GEORGE MASON: I tried to be careful in answering every question.

FRANK CLAIR: I've noticed you've taken your time with answers you have given, at least to my questions, but what ....

GEORGE MASON: I think that's expected of witnesses, sir.

FRANK CLAIR: Was it the case that you didn't want to reveal that you had calculated the CO make later that afternoon?

GEORGE MASON: I believe that's correct, yes.

FRANK CLAIR: Why didn't you want to reveal that you had calculated the CO make later that afternoon?

GEORGE MASON: It would have been embarrassing for me.

FRANK CLAIR: Why embarrassing?

GEORGE MASON: One, that I had forgotten about it, two that I did something. I carried out a calculation and didn't know what to do with the information that I received, that it gave to me.

MATT PEACOCK: In closing submissions, even counsel for the colliery's staff said that it was untenable that mining officials with up to 20 years experience had such limited knowledge in relation to important safety matters. The Department of Mines said, simply, Mr Mason's evidence was not credible.

FRANK CLAIR: You see, this must have been screaming in your brain when I was asking you these questions, that you had calculated the CO make, you had calculated it later that day. And here was a whole series of questions to you about why wasn't the CO make calculated on that Saturday morning. On that Saturday morning! Did you take any steps to have somebody calculate the CO make? This whole gamut of questions designed around this burning, ultimate question: Was there a CO make calculated that day really? And you didn't at any point think it was appropriate to say, 'Look, I calculated a CO make.' Was that the case?

GEORGE MASON: No, it is not. I answered. I responded to the question when it was put to me that I did make the CO make calculation.

MATT PEACOCK: Other vital equipment, like a gas chromatograph installed at the mine after a long battle by the union, simply wasn't used. It would have resolved within minutes whether or not there was a heating.

BHP says it's not appropriate to pre-empt the findings of the current inquiry. However, its General Projects Manager, Chris Seymour, was prepared to speak to Background Briefing -in general terms - about Moura.

CHRIS SEYMOUR: Moura was, as an underground mine before the accident, was better than the average underground mine in Queensland. I shouldn't say that ....

MATT PEACOCK: What, in terms of safety you mean, or just generally?

CHRIS SEYMOUR: In safety. In terms of their safety record, in fact, and had been greatly improving in the last three years, as the Inspectorate recognised. What happened at Moura, or the procedures they had at Moura, I don't think were particularly unusual in Queensland mining practice. And I think we do need to look at the practices across all of the industry.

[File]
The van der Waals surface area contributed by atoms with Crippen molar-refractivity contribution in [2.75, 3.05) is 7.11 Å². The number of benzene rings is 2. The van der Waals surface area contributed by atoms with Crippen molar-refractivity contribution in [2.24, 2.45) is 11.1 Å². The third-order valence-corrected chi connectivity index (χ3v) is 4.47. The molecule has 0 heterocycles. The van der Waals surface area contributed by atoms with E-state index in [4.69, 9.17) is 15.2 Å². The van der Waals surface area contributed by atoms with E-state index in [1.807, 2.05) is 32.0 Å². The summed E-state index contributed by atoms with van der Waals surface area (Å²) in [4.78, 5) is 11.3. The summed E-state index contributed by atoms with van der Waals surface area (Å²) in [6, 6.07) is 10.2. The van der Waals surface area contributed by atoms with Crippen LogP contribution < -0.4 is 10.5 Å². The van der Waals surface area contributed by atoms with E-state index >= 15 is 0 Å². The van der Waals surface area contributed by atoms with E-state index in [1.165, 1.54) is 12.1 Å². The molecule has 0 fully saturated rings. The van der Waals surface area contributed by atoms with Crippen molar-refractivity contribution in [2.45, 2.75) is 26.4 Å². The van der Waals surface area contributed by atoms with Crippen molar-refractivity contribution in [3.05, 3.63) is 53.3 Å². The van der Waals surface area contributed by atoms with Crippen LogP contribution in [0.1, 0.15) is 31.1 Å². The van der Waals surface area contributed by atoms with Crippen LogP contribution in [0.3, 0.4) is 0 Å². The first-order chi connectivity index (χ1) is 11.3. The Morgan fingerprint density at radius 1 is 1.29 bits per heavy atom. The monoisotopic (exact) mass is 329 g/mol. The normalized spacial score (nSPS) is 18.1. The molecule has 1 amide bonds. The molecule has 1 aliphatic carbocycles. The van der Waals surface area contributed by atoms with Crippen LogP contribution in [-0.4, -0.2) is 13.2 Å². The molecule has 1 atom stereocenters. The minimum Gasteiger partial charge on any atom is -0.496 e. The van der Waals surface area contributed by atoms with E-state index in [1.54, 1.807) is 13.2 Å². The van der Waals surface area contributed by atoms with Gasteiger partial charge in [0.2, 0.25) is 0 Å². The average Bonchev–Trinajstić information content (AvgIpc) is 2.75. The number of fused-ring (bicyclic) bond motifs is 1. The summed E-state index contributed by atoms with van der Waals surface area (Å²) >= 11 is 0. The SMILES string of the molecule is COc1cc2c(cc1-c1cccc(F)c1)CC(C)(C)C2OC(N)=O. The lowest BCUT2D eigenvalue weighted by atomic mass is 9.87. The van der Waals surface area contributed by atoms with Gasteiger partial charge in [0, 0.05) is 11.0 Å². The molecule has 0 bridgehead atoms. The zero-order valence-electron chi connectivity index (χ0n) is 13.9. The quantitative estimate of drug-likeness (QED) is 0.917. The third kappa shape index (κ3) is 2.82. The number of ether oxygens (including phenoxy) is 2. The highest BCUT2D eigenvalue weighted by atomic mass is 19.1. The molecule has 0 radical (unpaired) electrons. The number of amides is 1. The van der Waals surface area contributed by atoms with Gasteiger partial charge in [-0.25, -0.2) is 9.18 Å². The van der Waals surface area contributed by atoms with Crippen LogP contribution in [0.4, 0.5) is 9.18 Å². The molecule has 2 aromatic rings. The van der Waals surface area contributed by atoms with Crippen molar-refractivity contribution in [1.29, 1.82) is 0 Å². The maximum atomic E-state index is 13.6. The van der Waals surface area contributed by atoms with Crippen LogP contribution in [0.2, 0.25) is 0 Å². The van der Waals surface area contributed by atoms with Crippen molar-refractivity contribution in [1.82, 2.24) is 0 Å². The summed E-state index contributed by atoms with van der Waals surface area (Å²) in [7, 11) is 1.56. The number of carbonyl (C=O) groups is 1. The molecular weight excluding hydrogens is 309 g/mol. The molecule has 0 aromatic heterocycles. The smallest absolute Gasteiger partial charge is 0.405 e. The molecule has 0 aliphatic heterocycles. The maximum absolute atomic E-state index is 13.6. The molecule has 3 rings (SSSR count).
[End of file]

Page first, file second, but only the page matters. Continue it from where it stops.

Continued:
MATT PEACOCK: That is cause for alarm, isn't it, given what happened and given some of the deficiencies that everybody agrees have been highlighted in this inquiry.

CHRIS SEYMOUR: What was different at Moura was that they were particularly vulnerable because of the spontaneous combustion problem and because of the very gassy conditions there. But certainly the rest of the industry needs to take notice of what recommendations come out of this inquiry. And we can all learn from what happened at Moura.

MATT PEACOCK: Yes. Things like not even using the gas chromatograph, and the alarm system, various things like that, there were serious problems in communication, weren't there; ignorance too.?

CHRIS SEYMOUR: I think there were a lot of details that could be improved at Moura in terms of reporting, and certainly there are a lot of things that we can learn as to how to improve our training programs. And we are learning those.

MATT PEACOCK: On your training program, you say that there was substantial compliance with legislation. Is that good enough - substantial?

CHRIS SEYMOUR: It's certainly always necessary to comply with the law. I think we have to go beyond the law in training and ensure that people understand the hazards of the particular mine they're at, and take the right attitude.

MATT PEACOCK: But it should be at least full compliance, shouldn't it - not just, near enough, substantial?

CHRIS SEYMOUR: Well, I think again we're getting into details that concern this particular inquiry, and the particular situation at Moura. However, there's always a grey area of whether you are complying with a particular event or not. What we've seen during the inquiry is that Moura has been put under a very intense microscope where everything has been examined in great detail.

And I think any organisation that has that, you're going to find some things that are not quite correct. And it's always possible to make a great deal of those things. However, we need to remember that we've spent 13 weeks examining every little detail of what happened at Moura.

MATT PEACOCK: It's always easy to be wise in hindsight, of course. But would you see major revisions to your practices after this inquiry?